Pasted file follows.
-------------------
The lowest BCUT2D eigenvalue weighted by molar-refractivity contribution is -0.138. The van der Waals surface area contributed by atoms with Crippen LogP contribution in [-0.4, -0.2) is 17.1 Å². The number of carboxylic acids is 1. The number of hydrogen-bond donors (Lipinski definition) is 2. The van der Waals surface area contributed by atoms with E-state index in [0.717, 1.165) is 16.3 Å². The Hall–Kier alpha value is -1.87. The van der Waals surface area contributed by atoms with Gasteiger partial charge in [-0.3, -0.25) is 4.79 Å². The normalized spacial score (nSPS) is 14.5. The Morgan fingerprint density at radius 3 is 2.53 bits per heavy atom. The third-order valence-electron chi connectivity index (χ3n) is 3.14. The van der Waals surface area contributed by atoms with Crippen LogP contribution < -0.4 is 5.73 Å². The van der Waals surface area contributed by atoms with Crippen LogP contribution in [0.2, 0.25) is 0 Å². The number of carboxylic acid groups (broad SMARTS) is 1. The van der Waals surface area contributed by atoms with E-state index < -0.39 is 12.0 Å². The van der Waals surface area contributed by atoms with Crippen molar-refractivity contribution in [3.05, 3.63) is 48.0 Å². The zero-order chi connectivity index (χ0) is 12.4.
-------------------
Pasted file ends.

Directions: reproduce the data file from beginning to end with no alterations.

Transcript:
The lowest BCUT2D eigenvalue weighted by molar-refractivity contribution is -0.138. The van der Waals surface area contributed by atoms with Crippen LogP contribution in [-0.4, -0.2) is 17.1 Å². The number of carboxylic acids is 1. The number of hydrogen-bond donors (Lipinski definition) is 2. The van der Waals surface area contributed by atoms with E-state index in [0.717, 1.165) is 16.3 Å². The Hall–Kier alpha value is -1.87. The van der Waals surface area contributed by atoms with Gasteiger partial charge in [-0.3, -0.25) is 4.79 Å². The normalized spacial score (nSPS) is 14.5. The Morgan fingerprint density at radius 3 is 2.53 bits per heavy atom. The third-order valence-electron chi connectivity index (χ3n) is 3.14. The van der Waals surface area contributed by atoms with Crippen LogP contribution < -0.4 is 5.73 Å². The van der Waals surface area contributed by atoms with Crippen LogP contribution in [0.2, 0.25) is 0 Å². The number of carboxylic acid groups (broad SMARTS) is 1. The van der Waals surface area contributed by atoms with E-state index < -0.39 is 12.0 Å². The van der Waals surface area contributed by atoms with Crippen molar-refractivity contribution in [3.05, 3.63) is 48.0 Å². The zero-order chi connectivity index (χ0) is 12.4.